Once you have figured out the instructional objectives for your webquest, what elements should that quest have to be effective? A well-designed webquest will include at least the following three elements:
- A "road map" - This is the list of websites or locations, which you want your students to visit. This section should include an introduction that explains the purpose of the webquest and the object of the search, hunt, or other "hook" that you’ve built into your quest. If your final project requires students to use a site(s) on the Internet, be sure to list all sites on the road map. Design your map carefully! Clarity here will help your students understand the quest and stay on task.
- A task sheet - This sheet could also be available online (wiki, blog, or website). Depending on the structure of your quest, this sheet/site could be a scoring mechanism, answer sheet, or even a list of clues. Regardless of the precise structure, however, this sheet/site is used to record the results of the quest. There may be one sheet per student or one per group, depending on how you want students to complete the assignment. If you choose to post it online, all students will have unlimited access and parents can also see what is going on in class!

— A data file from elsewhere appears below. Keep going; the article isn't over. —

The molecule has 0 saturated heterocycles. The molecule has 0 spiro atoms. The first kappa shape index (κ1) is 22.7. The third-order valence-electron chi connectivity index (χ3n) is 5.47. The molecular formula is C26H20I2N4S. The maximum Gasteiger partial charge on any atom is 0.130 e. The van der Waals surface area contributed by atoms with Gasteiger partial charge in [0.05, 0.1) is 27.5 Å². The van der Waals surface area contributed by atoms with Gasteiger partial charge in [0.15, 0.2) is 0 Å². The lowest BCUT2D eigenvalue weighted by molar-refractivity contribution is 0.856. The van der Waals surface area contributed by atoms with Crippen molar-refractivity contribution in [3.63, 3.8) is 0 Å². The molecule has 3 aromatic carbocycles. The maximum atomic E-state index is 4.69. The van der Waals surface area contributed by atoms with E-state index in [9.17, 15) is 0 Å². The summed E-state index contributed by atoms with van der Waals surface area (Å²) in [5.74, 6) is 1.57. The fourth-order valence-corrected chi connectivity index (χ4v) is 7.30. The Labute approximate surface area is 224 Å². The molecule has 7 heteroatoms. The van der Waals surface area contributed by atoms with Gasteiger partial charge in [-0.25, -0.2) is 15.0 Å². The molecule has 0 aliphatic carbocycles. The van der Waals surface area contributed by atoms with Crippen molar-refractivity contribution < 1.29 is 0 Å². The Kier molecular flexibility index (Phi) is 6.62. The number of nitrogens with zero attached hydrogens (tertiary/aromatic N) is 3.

- A summary presentation - Good webquests require students to show what they have learned. Age, ability, time, and circumstances will all govern how much latitude you give your students in presenting their findings. Remember, though, that the web is a multimedia tool, and if you can allow students a wide range of flexibility in presenting their findings, you will carry this approach back into the classroom long after the computers are turned off. For some project ideas, be sure to view the Presenting Results page.